One of the central themes of condensed matter physics is the richness of phases of matter and the transitions between them. One current intellectual frontier is the study of topological or fractionalized phases of matter where the low energy and long distance description involves excitations with quantum numbers different from those of the constituent particles . The most spectacular examples of this class are the large and growing set of fractional quantum Hall phases seen in two-dimensional electron gases. Motivated by recent experiments on the three-dimensional materials bismuth and graphite [2, 3], Michael Levin and Matthew Fisher at the University of California, Santa Barbara, writing in Physical Review B , suggest that fractional Hall states can be much more three dimensional than our current understanding of these phases allows; specifically, they propose phases in which fractionally charged quasiparticles can move in three dimensions. Their approach opens the possibility of constructing a completely new class of three-dimensional states for electrons in strong magnetic fields.
The problem at issue (see Fig. 1) is to consider a set of electrons that live on a stack of two-dimensional layers placed in a strong perpendicular magnetic field where we will produce three dimensionality by taking the limit . For we have the magic of the quantum Hall effect—at selected rational filling factors , the electrons arrange themselves into an especially favorable topologically ordered “quantum Hall liquid” state. The filling factor is the ratio of the number of particles to the number of flux quanta threading the system. These quantum Hall liquids then produce the remarkable steplike quantization of the Hall resistance near the selected rational values of . The fundamental challenge of generalizing this to is that our understanding of the single-layer physics rests on constructing many-particle wave functions, which introduce a complex pattern of correlations between electrons in the plane. When electrons move freely between two-dimensional planes these correlations, along with their intriguing topological properties, are destroyed.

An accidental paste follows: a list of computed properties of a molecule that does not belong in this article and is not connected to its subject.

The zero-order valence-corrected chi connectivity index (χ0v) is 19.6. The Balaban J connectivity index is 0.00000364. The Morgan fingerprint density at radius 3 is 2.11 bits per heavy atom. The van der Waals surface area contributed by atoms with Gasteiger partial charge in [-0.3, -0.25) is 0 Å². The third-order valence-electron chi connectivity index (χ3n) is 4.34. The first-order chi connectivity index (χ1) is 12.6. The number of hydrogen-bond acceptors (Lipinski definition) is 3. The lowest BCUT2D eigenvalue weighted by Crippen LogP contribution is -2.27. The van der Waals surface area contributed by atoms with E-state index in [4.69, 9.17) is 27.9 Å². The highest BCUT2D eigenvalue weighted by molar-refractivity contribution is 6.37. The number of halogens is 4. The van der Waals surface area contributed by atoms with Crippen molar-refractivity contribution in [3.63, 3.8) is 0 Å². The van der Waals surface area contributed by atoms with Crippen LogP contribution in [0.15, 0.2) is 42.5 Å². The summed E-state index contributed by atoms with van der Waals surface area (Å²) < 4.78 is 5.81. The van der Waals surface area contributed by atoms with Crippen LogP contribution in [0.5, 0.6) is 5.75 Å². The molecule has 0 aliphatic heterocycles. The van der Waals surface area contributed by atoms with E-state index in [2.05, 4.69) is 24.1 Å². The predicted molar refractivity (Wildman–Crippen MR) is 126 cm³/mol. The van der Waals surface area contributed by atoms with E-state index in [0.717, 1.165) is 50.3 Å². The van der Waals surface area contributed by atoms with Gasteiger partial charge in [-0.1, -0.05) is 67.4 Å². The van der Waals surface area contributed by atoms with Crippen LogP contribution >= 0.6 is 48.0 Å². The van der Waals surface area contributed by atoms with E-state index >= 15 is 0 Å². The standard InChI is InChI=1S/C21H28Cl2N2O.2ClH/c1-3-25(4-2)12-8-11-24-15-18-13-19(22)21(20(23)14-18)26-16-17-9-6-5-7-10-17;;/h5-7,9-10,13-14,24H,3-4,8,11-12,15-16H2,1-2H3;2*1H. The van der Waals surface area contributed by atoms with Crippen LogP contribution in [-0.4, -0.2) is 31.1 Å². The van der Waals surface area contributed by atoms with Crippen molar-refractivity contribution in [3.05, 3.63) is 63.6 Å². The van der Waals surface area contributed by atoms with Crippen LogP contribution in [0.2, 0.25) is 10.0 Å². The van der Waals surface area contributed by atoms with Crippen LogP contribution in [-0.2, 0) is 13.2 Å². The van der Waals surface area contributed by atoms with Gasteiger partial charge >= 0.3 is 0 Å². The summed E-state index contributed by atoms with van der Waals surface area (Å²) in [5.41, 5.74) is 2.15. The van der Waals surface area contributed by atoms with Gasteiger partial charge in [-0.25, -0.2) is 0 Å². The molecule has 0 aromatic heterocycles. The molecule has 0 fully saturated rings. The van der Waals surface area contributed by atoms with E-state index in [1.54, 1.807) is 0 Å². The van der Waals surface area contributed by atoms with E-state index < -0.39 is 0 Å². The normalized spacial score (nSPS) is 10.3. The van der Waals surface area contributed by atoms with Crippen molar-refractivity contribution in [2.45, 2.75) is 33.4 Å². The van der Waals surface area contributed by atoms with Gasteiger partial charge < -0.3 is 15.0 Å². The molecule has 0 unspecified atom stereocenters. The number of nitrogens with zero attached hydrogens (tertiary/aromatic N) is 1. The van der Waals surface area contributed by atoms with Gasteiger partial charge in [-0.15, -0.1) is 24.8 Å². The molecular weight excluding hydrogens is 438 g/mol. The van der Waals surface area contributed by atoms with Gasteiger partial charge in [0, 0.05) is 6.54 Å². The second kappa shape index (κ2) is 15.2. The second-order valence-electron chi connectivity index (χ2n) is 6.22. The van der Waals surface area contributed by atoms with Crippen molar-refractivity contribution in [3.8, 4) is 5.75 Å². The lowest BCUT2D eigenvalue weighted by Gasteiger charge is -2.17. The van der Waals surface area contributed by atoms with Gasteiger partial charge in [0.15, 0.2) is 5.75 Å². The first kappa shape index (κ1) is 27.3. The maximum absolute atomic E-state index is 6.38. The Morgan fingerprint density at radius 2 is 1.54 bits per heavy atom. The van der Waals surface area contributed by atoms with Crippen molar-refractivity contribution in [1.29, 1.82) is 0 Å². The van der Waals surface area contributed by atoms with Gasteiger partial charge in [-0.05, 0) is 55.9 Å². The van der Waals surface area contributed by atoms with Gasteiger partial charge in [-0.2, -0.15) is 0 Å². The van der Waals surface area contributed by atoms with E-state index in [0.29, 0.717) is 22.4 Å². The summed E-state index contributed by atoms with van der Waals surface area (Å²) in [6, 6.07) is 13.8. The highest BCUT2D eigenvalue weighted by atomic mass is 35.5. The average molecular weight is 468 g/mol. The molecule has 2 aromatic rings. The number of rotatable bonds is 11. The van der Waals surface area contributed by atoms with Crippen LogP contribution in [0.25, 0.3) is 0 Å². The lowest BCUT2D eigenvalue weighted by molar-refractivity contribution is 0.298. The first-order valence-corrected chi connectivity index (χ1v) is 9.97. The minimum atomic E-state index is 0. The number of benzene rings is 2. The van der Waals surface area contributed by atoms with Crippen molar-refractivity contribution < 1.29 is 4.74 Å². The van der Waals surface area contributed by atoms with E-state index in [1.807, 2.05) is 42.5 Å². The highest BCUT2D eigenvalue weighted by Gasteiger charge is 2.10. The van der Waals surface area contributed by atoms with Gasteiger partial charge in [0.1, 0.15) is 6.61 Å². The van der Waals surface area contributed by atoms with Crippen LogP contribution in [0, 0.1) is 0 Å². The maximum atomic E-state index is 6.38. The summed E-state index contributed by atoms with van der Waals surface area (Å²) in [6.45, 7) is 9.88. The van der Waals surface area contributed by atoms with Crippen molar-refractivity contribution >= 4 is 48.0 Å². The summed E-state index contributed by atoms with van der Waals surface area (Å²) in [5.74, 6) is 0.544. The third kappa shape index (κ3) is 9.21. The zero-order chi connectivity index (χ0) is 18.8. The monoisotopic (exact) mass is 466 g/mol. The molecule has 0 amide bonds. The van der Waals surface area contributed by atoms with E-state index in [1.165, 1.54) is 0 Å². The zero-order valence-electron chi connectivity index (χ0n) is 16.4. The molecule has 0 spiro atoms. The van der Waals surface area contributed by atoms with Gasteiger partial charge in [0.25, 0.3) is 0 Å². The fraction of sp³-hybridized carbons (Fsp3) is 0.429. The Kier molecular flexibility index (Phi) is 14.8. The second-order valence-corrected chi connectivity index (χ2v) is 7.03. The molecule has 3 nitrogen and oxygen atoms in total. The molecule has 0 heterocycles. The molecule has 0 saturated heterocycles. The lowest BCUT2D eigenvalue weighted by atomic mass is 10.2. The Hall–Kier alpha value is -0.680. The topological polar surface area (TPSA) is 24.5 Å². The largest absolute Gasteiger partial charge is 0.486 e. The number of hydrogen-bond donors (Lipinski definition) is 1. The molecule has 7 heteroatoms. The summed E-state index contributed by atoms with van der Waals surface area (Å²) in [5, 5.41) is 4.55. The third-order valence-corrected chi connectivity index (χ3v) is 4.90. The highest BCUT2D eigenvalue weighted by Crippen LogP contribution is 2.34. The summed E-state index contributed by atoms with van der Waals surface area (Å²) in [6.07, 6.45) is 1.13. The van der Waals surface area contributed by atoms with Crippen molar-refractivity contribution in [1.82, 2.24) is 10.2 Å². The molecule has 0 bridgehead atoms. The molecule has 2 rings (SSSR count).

One solution to this problem has been to suppress motion between the layers so that each electron moves in a definite layer. This still allows electrons to correlate with their neighbors in nearby planes, giving rise to new quantum Hall states [5, 6] of which some have been observed in experiments on double-layer systems . A second solution, which works for a small number of layers, is to work in the limit where the kinetic energy for motion between layers dominates. In this limit, say for a bilayer, one can simply freeze the interlayer motion into a uniform superposition over the layers and thus return to an effectively two-dimensional problem and quantum Hall state. The reader will note though that this cannot work as and the eigenvalues of the interlayer kinetic energy become continuous. Away from these two limits, it has remained a challenge to find states that still give rise to quantized Hall behavior. Levin and Fisher set out to address this challenge.
The inspiration for their approach (and earlier work of Jain ) is drawn from a superficially unrelated area of physics—magnetism near the onset of high-temperature superconductivity. The fundamental conundrum, however, is the same: how can strong interactions and itinerancy be accommodated simultaneously? One approach popularized in this setting, and inspired by Anderson’s “RVB” ideas on fractionalization in doped Mott insulators , is to assume that quantum numbers will fractionalize, and subdivide the electron into a product of partons, each of which carries some fraction of an electron’s quantum numbers. The rationale here is that if fractionalization emerges as the end product of the interactions, then the parton description already captures the most dramatic effect of the correlations, and a noninteracting wave function of partons gives a reasonable starting point from which to explore this physics. The remaining challenge is to understand when partons can describe new states of matter. The situation is subtle: chopping the electron into multiple partons introduces new degrees of freedom called gauge fields. In conventional phases, these gauge fields confine the partons, binding them together so that only the composite electrons play a role in the physics. If this confinement can be avoided, partons can be a powerful tool for describing the complex behavior of strongly correlated particles.